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Reshuffle after poll to promote young faces?

india Updated: Jun 17, 2012 00:09 IST
Vinod Sharma
Vinod Sharma
Hindustan Times
Vinod Sharma

The Congress leadership will have its task cut out after Pranab Mukherjee's elevation to the Rashtrapati Bhawan. The appointment in his place of a new finance minister could catalyze major changes in the council of ministers and concomitantly the party organisation.

The overhaul is long due and might happen after the presidential elections next month, well-placed Congress sources told HT. There were two views on whether a technocrat or a politician should succeed Mukherjee in the key ministry. "The final choice rests with the Prime Minister. The finance minister's appointment is his prerogative," remarked a party manager.

But he did not discount large-scale changes in the government if the vacancy was filled through a reshuffle. That doesn't mean that former Reserve Bank of India governor C Rangarajan or Planning Commission deputy chairman Montek

Singh Ahluwalia's installation, if at all, would forestall bigger changes.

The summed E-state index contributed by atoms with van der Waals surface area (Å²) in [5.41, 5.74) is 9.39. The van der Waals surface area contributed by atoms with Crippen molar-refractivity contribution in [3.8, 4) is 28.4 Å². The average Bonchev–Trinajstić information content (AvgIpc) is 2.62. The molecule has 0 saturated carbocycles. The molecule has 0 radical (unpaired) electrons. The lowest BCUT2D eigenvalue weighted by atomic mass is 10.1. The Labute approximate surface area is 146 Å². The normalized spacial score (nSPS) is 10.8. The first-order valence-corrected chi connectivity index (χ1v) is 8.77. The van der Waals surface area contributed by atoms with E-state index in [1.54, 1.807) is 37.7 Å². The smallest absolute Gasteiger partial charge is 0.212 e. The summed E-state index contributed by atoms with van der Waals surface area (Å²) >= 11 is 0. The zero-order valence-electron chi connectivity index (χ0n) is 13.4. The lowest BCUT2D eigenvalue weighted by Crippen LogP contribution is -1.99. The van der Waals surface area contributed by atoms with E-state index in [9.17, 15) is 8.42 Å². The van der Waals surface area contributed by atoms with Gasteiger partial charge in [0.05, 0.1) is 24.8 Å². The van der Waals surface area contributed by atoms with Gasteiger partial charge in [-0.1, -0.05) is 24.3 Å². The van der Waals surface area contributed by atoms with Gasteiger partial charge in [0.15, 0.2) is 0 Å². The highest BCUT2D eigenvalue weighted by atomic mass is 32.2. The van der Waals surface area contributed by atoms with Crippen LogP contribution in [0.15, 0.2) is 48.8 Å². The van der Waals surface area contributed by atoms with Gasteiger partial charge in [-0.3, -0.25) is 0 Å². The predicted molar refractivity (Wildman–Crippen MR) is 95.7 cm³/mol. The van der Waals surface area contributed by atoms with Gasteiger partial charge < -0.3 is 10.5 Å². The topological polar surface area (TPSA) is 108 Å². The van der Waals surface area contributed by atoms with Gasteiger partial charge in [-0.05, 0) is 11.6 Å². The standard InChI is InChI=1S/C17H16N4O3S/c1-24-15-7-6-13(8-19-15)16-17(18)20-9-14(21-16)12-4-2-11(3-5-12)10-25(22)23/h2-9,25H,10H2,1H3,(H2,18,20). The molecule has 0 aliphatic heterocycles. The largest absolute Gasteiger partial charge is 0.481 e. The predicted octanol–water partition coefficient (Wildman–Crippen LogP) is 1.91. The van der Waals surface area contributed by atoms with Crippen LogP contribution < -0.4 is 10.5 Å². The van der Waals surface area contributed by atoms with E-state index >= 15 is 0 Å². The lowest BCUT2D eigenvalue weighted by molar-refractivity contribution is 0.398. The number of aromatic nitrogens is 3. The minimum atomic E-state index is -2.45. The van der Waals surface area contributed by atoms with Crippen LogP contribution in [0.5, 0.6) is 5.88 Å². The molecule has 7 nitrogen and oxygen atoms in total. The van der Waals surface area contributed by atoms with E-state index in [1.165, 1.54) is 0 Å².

The general perception in the United Progressive Alliance (UPA) is that the beleaguered regime needs a booster dose, a quick image makeover. "Our stock is down among people. We have to push for big-ticket changes beginning with the change of faces," a senior Congress functionary said.

Towards that end, he did not rule out promotion of some junior ministers to cabinet rank and drafting senior leaders for party work. Precious human resource that can be utilised to rejuvenate governance is currently wasted or under-utilized. Most ministers of state haven't been allotted much work by their seniors. "This must change as it breeds frustration and belies hopes of the second line of leadership," insisted another party insider.

Formal consultations haven't yet started on the new vice-president and the other position held by Pranab - that of the Leader of the House. The latter slot might be filled by any one of the senior Congress parliamentarians, including P Chidambaram, Jaipal Reddy, Sushil Kumar Shinde and Kamal Nath.

On the presidential front, the Congress isn't sanguine about the National Democratic Alliance (NDA) announcing support for Mukherjee. The BJP-led alliance might pitch for a fight to draw on its side non-NDA parties, such as the BJD and AIADMK, who have endorsed the candidature of former speaker PA Sangma. Isolated within the UPA for refusing to back the ruling alliance's official candidate, the contest may also attract the Trinamool's Mamata Banerjee.

The Left's position on the impending election to the top constitutional office could be more nuanced. They'd abstain if they decide not to back Mukherjee. Either way it will suit the UPA.